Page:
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Bacteriophage versus antibiotic therapy on gut bacterial communities of juvenile green turtle

Md. Shamim Ahasan, Robert Kinobe, Lisa Elliott, Leigh Owens, Jenni Scott, Jacqueline Picard, Roger Huerlimann, Ellen Ariel

Bacteriophage versus antibiotic therapy on gut bacterial communities of juvenile green turtle, Chelonia mydas

Environmental Microbiology (2019), First published: 29 April 2019 https://doi.org/10.1111/1462-2920.14644

Summary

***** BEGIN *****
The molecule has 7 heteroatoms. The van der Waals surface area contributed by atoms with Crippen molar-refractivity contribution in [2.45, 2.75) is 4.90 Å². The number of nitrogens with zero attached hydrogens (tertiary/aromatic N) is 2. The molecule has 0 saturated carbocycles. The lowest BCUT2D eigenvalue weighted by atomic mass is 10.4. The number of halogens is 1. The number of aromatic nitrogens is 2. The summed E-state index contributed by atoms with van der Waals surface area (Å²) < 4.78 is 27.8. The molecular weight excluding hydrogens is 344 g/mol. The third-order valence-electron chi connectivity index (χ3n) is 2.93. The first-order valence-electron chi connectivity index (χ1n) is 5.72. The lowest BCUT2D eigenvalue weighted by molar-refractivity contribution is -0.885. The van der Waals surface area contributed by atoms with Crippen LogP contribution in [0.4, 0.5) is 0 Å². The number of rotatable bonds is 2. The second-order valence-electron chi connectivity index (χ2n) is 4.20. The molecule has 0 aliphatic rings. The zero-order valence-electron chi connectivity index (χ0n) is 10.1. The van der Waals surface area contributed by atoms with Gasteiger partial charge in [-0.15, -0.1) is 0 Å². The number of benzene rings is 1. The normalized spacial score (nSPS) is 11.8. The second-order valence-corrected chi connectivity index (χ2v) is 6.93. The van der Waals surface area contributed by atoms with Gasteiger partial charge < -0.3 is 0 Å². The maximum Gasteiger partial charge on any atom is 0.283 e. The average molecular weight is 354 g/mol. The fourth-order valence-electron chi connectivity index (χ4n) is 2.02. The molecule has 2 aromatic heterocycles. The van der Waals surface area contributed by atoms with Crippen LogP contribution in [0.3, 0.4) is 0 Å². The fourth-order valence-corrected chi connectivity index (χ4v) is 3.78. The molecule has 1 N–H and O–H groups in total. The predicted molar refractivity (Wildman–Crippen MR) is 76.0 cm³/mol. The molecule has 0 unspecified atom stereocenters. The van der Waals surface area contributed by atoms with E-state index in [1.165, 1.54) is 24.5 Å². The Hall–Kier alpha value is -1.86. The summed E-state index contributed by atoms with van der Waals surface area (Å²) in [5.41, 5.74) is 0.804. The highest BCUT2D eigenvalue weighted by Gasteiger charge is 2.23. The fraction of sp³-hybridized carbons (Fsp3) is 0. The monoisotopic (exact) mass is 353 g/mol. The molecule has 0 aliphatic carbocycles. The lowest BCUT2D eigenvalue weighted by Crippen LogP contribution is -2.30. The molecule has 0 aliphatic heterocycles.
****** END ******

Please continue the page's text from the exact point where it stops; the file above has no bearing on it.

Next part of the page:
Green turtles are endangered marine herbivorous hindgut fermenters that contribute to a variety of marine ecosystems. Debilitated turtles are often rehabilitated in turtle hospitals. Since accurate diagnosis of disease is difficult, broad‐spectrum antibiotics are routinely used as a general treatment, potentially causing collateral damage to the gut microbiome of the patient. Here, we evaluated the concept of the application of bacteriophage (phages) to eliminate targeted intestinal bacteria as an alternative to a broad‐spectrum antibiotic (enrofloxacin) in clinically healthy, captive green turtles. Additionally, the impact of a broad‐spectrum antibiotic (enrofloxacin) and phage therapy on the gut bacterial communities of green turtles was evaluated. Gut bacterial communities in faecal samples were analysed by sequencing the V1‐V3 regions of the bacterial 16S rRNA. Bacteria‐specific phage cocktails significantly (P < 0.05) reduced targeted Acinetobacter in phage‐treated turtles during the therapy. Compared to control, no significant difference was observed in the bacterial diversity and compositions in phage‐treated turtles. In contrast, bacterial diversity was significantly (P < 0.05) reduced in antibiotic‐treated turtles at day 15 and throughout the trial. The alteration in the bacterial microbiota of antibiotic‐treated turtles was largely due to an increase in abundance of Gram‐positive Firmicutes and a concurrent decrease in Gram‐negative Bacteroidetes, Proteobacteria and Verrucomicrobia. Additionally, we observed the relative abundance of several bacteria at lower taxonomic level was much less affected by phages than by antibiotics. These data offer the proof of concept of phage therapy to manipulate transient as well as indigenous bacterial flora in gut‐related dysbiosis of turtles.